Wait in line watching; now it’s your turn. Step up to the noisy machine and insert your quarter. Your friends are crowding and everyone has something to say, but you have to ignore them; it’s time to get in the zone. All the noise around you fades until it’s just you and the game, linked at a primal level by the joystick in one hand and the buttons under the other.
This was the gaming experience of yesteryear, a sensational interaction that was as much a performance as it was a form of entertainment. For the price of a quarter, everyone had a chance to be a superstar. A high score meant more than the respect of those gathered around, it was a legacy for anyone who would ever see that digital monument, the high-score list.
Early game publishers were excellent marketers. They knew that the spectacle of videogames could draw a crowd, but how to keep that crowd? The idea of keeping score quickly presented itself. By creating simple games with quickly increasing difficulty, and charging for each attempt, the earliest arcade games could quickly shuffle through large numbers of players, luring each of them in with the promise that every play could lead to a high score. It wasn’t a purely personal incentive, it was a social one, a reward tied directly into the way that people viewed the victor. A high score was not its own reward, it was a social commodity. The person with the highest score didn’t just feel good about themselves, they received the respect of their peers. As you can see, our desire to have a “good score” is never based on a self-contained desire to have a certain level of skill, it is based on our desire to be loved and accepted.
As technology advanced and games moved into the home, publishers tactics changed. There wasn’t yet any concept of online play, so high scores could no longer be shared and compared quite so easily. Yet people were investing far more resources into bringing a game console home and so expected their play experience to reflect this. In order to keep players’ attention, developers had to tap into another aspect of the human condition, our sense of entitlement.
Games began to move away from several-minute challenges of skill and began to present “campaigns” lasting many hours. In most cases the difficulty was dialed down, and rewards (powers, levels, loot) were handed out freely at intervals. The carrot was successfully dangled in front of the horse, and the horse slowly but surely began to plod along. The difficulty was always finding the perfect balance between challenge and incentive. Too difficult, and players might give up. Too easy, and they might see through the ruse. The best games had just the right amount of risk and reward, the two things that psychologists had already learned were key elements of a gambling addiction.
Cue Diablo. Released in 1996, Blizzard’s action role-playing game did not just help to create a new genre, it did so in a highly polished, highly addictive way. While the gameplay itself was top-notch, the game was also praised for having one of the most thoroughly engrossing and well-balanced reward-systems that had ever been seen. As you killed enemies, you were presented with a “drop” of randomized items, or “loot.” IGN’s Charles Onyett recently commented that in the first Diablo, loot “was really what kept you playing, ceaselessly tempting you to proceed further with the promise of greater rewards.” After this came 2000’s Diablo II, which featured an online element, allowing players to trade loot with each other. The stakes had just been raised, as the personal-entitlement rewards were now tied in directly to the social/relational rewards.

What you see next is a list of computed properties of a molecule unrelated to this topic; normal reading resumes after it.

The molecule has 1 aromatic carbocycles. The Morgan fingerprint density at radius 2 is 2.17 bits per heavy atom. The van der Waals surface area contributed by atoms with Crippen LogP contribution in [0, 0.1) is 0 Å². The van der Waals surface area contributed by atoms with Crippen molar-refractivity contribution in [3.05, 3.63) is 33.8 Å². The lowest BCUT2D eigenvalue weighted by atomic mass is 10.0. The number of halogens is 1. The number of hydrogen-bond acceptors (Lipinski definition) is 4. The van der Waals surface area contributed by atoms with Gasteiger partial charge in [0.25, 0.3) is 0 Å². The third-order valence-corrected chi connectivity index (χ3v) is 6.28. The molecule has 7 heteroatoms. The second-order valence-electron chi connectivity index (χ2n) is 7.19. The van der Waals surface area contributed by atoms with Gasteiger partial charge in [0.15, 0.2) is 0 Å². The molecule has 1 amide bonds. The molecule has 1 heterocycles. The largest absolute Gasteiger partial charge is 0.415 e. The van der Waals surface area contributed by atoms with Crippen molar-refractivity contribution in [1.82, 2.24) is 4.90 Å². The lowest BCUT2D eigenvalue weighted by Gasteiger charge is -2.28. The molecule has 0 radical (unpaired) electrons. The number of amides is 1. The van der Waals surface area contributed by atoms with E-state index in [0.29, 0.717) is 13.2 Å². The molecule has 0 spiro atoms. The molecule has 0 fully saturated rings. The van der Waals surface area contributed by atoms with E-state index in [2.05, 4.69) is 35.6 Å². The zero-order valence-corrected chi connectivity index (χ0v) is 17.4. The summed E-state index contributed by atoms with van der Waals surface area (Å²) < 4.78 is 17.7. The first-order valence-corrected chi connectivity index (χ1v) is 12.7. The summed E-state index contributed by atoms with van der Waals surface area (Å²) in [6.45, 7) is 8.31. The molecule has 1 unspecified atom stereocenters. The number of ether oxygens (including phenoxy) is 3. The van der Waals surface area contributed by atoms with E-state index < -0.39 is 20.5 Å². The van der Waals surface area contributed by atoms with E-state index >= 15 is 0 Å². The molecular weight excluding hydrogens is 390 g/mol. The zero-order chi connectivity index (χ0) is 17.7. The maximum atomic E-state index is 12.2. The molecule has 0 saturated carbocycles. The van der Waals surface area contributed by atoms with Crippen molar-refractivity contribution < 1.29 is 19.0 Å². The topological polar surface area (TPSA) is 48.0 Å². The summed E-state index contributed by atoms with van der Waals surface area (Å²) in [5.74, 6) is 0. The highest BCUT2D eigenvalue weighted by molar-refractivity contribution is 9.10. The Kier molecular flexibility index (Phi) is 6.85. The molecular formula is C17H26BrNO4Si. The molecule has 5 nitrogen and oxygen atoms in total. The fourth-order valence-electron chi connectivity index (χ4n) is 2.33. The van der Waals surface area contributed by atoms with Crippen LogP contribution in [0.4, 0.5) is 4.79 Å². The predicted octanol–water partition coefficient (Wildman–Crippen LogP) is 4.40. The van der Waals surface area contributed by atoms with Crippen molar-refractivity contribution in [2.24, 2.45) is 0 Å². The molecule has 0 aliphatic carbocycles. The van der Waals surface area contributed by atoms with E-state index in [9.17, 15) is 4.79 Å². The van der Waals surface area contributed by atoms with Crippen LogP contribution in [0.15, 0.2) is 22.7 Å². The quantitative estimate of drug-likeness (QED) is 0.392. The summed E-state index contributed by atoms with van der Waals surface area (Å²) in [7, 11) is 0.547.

Everyone can intellectually affirm the belief that “more stuff does not equal happiness.” To say things like this provides a psychological benefit: it makes us feel like better, wiser people. However, games like Diablo allow us to have our cake and eat it too. We can affirm that stuff does not bring happiness, while still pursuing more stuff (even if it is only virtual). Yet consider that with the upcoming release of Diablo III and its new market system, all that virtual stuff is now tied intrinsically to our very real money. With real money at stake, no wonder Kevin Martens, lead content designer for the game, told Gamasutra “The bulk of our work goes into tuning the game’s loot drop system.” This is the case, because incentivizaton is the key to this franchise’s success. We think we play because the game is fun, but what really keeps us coming back is a system that has been finely tuned to psychologically appeal to us by giving us the chance to get more stuff. Risk and reward is our motive, because whether or not we want to admit it, we are addicted to stuff.
Yet stuff, (and its numerical value: money), just like a high score on those old arcade games, is not its own reward. It only gives us value in relationship to others. It implies social standing and purchasing power, and these, in our human condition, are simply things we use to find value and acceptance in the eyes of others.
Diablo III released today and will give us an opportunity to face our own humanity. As we play Diablo and the many games like it, let us realize that there is more going on than mere point and click action. We are all driven by certain desires, but for what? Do we want loot for the sake of loot? I think not. At the core of a desire for loot is a desire for love and acceptance.
This is not a wicked desire, it’s a natural one. Perhaps as we realize that this desire exists in everyone around us, we might learn to love people regardless of whether or not they’ve earned it. What would happen if we honored the noob as much as we honored the professional dungeon crawler? Maybe then, play could be its own reward, and videogames as a whole could begin to explore more territory than the tried and true carrot on a stick.